One minor correction. The cascade follows Browser (agent), user (visitor), author (designer), not browser, author, visitor. Unless the use of !important is in play, or any specificity that is greater, the author trumps browser and user. As expressed in the link you posted. http://www.w3.org/TR/CSS21/cascade.html#cascade
Users can specify a stylesheet, but the author will win through proximity aspect of the cascade. If the user offers a more specific selector - then it would override the users style sheet through specificity. I do not know anyone who applies user stylesheets, and cannot speak to the number of those who do. The only people that I know of that know about this, are the students that I teach when talking about this fun geeky fact. I get its purpose, and the need for it to be in the grand design - I just don't see it being used. And those who need it, also need a degree in CSS to leverage it, or even know it exists. :D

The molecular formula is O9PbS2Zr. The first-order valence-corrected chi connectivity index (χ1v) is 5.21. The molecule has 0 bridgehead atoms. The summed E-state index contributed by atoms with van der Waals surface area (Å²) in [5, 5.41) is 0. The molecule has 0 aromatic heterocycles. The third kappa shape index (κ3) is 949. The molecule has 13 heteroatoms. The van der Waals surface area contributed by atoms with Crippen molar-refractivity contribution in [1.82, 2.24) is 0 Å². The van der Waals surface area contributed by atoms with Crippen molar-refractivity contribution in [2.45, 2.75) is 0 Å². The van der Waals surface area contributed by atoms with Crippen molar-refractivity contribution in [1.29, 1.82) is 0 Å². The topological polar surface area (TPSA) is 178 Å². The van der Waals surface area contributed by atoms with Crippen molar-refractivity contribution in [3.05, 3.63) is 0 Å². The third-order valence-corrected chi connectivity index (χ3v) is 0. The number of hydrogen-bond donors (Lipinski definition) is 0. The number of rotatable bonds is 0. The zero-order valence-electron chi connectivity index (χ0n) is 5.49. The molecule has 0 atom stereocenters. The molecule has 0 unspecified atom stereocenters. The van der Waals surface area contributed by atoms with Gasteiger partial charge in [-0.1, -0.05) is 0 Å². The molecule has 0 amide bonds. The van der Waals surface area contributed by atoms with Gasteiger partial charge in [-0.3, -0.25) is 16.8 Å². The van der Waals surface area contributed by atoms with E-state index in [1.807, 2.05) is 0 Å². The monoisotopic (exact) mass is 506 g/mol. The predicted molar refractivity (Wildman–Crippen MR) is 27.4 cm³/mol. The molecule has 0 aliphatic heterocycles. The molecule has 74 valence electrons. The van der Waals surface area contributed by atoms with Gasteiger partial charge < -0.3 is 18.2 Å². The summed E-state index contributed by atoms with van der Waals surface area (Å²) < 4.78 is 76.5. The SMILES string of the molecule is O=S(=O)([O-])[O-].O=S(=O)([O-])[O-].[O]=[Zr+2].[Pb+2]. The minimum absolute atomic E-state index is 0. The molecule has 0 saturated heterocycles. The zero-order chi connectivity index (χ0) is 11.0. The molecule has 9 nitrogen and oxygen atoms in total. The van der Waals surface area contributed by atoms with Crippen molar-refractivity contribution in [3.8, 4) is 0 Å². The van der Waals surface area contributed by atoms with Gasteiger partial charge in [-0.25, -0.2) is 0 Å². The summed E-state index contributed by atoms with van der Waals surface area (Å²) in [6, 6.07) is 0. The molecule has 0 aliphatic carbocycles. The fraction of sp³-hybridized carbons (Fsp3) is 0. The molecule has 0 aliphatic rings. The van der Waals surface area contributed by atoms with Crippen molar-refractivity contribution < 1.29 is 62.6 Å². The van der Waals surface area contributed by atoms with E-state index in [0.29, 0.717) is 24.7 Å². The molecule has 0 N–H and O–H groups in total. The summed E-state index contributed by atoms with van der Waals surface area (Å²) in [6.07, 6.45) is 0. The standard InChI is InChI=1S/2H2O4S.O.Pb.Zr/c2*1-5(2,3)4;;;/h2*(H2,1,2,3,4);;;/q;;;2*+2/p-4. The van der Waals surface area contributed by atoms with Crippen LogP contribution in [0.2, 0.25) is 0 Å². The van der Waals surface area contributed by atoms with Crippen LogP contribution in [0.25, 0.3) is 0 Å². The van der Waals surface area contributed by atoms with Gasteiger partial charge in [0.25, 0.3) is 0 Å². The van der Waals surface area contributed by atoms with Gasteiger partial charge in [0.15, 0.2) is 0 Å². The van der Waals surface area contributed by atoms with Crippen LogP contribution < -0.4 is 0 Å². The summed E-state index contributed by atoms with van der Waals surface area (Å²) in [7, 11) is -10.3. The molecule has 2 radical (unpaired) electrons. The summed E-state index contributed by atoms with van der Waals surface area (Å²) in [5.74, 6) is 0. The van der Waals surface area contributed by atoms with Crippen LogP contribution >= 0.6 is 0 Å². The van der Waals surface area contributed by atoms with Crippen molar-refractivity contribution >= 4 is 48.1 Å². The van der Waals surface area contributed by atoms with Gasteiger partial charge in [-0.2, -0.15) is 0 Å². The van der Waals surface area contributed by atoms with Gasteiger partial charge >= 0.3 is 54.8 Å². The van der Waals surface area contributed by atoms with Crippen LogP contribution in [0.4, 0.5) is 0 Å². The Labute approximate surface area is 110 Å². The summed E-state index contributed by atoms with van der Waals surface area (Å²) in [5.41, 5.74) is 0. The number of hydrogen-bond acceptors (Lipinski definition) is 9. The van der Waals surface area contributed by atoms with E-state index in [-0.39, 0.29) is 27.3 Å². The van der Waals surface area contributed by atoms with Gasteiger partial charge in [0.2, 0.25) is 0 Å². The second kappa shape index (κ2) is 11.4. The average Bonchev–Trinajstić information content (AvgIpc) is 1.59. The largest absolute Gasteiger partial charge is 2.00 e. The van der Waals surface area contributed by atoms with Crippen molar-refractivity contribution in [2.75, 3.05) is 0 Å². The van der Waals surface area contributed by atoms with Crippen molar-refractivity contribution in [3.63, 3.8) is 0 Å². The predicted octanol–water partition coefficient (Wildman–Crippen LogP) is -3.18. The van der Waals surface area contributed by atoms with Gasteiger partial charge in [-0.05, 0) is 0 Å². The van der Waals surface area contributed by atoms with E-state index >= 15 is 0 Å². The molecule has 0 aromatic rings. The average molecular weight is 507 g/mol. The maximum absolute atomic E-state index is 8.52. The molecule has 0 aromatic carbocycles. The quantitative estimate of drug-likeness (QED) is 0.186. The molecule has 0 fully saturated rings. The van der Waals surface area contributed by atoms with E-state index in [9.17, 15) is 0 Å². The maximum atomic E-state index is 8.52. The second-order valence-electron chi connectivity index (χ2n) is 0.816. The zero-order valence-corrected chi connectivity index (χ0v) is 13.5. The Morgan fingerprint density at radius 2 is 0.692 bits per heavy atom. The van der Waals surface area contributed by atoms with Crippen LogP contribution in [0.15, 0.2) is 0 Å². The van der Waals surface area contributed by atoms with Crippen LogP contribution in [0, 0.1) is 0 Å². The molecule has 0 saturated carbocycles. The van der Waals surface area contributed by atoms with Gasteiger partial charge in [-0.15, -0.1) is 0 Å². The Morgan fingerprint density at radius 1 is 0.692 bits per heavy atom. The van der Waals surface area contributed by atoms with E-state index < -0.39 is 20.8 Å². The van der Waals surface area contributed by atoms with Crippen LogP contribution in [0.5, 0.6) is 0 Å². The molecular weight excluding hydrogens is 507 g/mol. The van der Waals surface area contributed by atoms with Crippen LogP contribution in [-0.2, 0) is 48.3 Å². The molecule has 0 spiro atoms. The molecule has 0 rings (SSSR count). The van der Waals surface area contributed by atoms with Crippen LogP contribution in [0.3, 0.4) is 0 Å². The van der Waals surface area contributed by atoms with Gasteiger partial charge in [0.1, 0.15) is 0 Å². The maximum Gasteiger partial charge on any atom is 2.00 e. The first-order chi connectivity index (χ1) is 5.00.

At the end of the day, the designer needs to detach from trying to control what the user sees in their environment. We can only aim at the most likely display, based on common,popular settings. Or versatile/flexible layouts. We do not have control over screen resolution, color calibration, external lighting conditions, nor any 3rd party applications and features they may add or tweak in whatever browser they decide to use.